Don't look down on people who read self-published werewolf romances on Kindle, can't resist picking up the latest Penny Jordan bodice-ripper and positively look forward to Chetan Bhagat's latest—'reading enjoyment' has been shown to improve verbal aptitude compared to those who read to "access specific information." In other words, reading purely for pleasure, even if you're not exactly reading Booker-winning authors, is good for you. And this is especially true of children and young adults.
The study was led by researchers at Concordia University, Canada, Sandra Martin-Chang, professor of education in the Faculty of Arts and Science, and PhD student Stephanie Kozak, who say that "leisure reading is associated with several important educational and cognitive benefits, and yet fewer and fewer young adults are reading in their free time".
To better study what drives leisure reading in undergraduates, they developed the Predictors of Leisure Reading (PoLR) scale. The PoLR investigates key predictors of leisure reading, namely reading motivations, obstacles, attitudes, and interests. Examining the PoLR’s ability to predict language skills in 200 undergraduates, both directly and indirectly via exposure to fiction and nonfiction texts, they measured language skills with a battery of tasks, including items from two sections of the Scholastic Aptitude Test. "We found that reading enjoyment predicts better verbal abilities, and this was often explained via exposure to fiction rather than non-fiction. In contrast, participants who reported reading due to extrinsic pressures typically had weaker verbal abilities, often explained by stronger associations with non-fiction," say the researchers.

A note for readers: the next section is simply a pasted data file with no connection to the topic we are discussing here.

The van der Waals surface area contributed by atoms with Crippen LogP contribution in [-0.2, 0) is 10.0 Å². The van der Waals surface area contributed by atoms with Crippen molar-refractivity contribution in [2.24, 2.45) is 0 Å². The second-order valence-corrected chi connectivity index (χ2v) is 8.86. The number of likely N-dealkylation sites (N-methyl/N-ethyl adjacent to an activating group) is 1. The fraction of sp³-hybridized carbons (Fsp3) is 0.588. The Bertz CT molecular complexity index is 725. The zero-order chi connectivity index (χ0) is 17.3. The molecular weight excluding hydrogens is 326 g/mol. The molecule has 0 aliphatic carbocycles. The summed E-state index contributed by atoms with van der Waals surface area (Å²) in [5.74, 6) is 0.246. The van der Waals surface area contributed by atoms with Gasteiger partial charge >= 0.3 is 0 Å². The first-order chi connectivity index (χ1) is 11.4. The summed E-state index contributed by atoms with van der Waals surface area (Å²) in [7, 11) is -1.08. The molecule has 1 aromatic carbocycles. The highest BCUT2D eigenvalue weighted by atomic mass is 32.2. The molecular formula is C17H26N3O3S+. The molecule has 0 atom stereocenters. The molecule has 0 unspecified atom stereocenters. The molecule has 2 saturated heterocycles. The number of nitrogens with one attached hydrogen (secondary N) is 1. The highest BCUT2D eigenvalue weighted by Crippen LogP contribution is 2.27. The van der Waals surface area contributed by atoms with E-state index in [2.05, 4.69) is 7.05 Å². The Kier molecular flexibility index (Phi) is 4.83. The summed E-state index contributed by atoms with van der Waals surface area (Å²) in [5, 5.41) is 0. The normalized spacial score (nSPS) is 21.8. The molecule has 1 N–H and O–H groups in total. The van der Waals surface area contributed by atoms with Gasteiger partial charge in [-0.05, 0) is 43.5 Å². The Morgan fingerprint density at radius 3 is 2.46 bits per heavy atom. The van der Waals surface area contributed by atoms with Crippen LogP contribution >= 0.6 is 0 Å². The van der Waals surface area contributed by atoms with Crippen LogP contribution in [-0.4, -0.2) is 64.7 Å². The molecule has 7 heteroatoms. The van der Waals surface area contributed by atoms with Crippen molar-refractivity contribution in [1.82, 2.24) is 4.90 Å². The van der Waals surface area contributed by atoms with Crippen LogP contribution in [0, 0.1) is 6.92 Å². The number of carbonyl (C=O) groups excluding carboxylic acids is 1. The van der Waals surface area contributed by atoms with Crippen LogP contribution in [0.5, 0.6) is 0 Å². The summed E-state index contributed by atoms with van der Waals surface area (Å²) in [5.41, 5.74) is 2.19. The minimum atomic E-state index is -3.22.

It was ‘reading enjoyment’ and ‘identifying as a reader’ that uniquely predicted better verbal abilities in our undergraduate sample. The importance of these findings is discussed in relation to fostering reading enjoyment throughout the various stages of formal education.